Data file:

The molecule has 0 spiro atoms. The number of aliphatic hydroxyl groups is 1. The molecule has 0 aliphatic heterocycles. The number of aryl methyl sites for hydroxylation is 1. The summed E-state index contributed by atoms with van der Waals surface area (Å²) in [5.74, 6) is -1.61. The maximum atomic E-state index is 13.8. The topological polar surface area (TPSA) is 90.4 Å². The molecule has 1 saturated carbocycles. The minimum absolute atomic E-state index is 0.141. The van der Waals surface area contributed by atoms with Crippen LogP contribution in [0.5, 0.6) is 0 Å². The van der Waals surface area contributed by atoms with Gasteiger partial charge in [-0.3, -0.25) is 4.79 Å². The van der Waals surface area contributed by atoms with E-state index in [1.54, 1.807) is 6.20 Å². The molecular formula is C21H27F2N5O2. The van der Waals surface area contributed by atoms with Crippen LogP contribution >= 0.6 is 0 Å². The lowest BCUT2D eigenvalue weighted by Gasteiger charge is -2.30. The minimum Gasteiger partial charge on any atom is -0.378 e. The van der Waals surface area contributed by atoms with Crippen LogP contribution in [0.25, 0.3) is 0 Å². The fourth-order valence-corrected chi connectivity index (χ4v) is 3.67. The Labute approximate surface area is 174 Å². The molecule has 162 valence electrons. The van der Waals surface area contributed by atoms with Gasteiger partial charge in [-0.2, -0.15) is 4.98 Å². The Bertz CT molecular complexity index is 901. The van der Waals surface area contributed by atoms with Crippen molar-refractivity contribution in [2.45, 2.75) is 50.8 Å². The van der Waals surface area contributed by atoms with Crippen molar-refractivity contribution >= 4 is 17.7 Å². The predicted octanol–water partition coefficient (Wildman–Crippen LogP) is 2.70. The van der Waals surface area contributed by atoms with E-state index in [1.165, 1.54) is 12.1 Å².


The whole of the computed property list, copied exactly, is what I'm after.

The molecule has 0 spiro atoms. The number of aliphatic hydroxyl groups is 1. The molecule has 0 aliphatic heterocycles. The number of aryl methyl sites for hydroxylation is 1. The summed E-state index contributed by atoms with van der Waals surface area (Å²) in [5.74, 6) is -1.61. The maximum atomic E-state index is 13.8. The topological polar surface area (TPSA) is 90.4 Å². The molecule has 1 saturated carbocycles. The minimum absolute atomic E-state index is 0.141. The van der Waals surface area contributed by atoms with Crippen LogP contribution in [0.5, 0.6) is 0 Å². The van der Waals surface area contributed by atoms with Gasteiger partial charge in [-0.3, -0.25) is 4.79 Å². The van der Waals surface area contributed by atoms with E-state index in [1.54, 1.807) is 6.20 Å². The molecular formula is C21H27F2N5O2. The van der Waals surface area contributed by atoms with Crippen LogP contribution >= 0.6 is 0 Å². The lowest BCUT2D eigenvalue weighted by Gasteiger charge is -2.30. The minimum Gasteiger partial charge on any atom is -0.378 e. The van der Waals surface area contributed by atoms with Crippen LogP contribution in [0.25, 0.3) is 0 Å². The fourth-order valence-corrected chi connectivity index (χ4v) is 3.67. The Labute approximate surface area is 174 Å². The molecule has 162 valence electrons. The van der Waals surface area contributed by atoms with Gasteiger partial charge in [-0.2, -0.15) is 4.98 Å². The Bertz CT molecular complexity index is 901. The van der Waals surface area contributed by atoms with Crippen molar-refractivity contribution in [2.45, 2.75) is 50.8 Å². The van der Waals surface area contributed by atoms with Crippen molar-refractivity contribution >= 4 is 17.7 Å². The predicted octanol–water partition coefficient (Wildman–Crippen LogP) is 2.70. The van der Waals surface area contributed by atoms with E-state index in [1.165, 1.54) is 12.1 Å².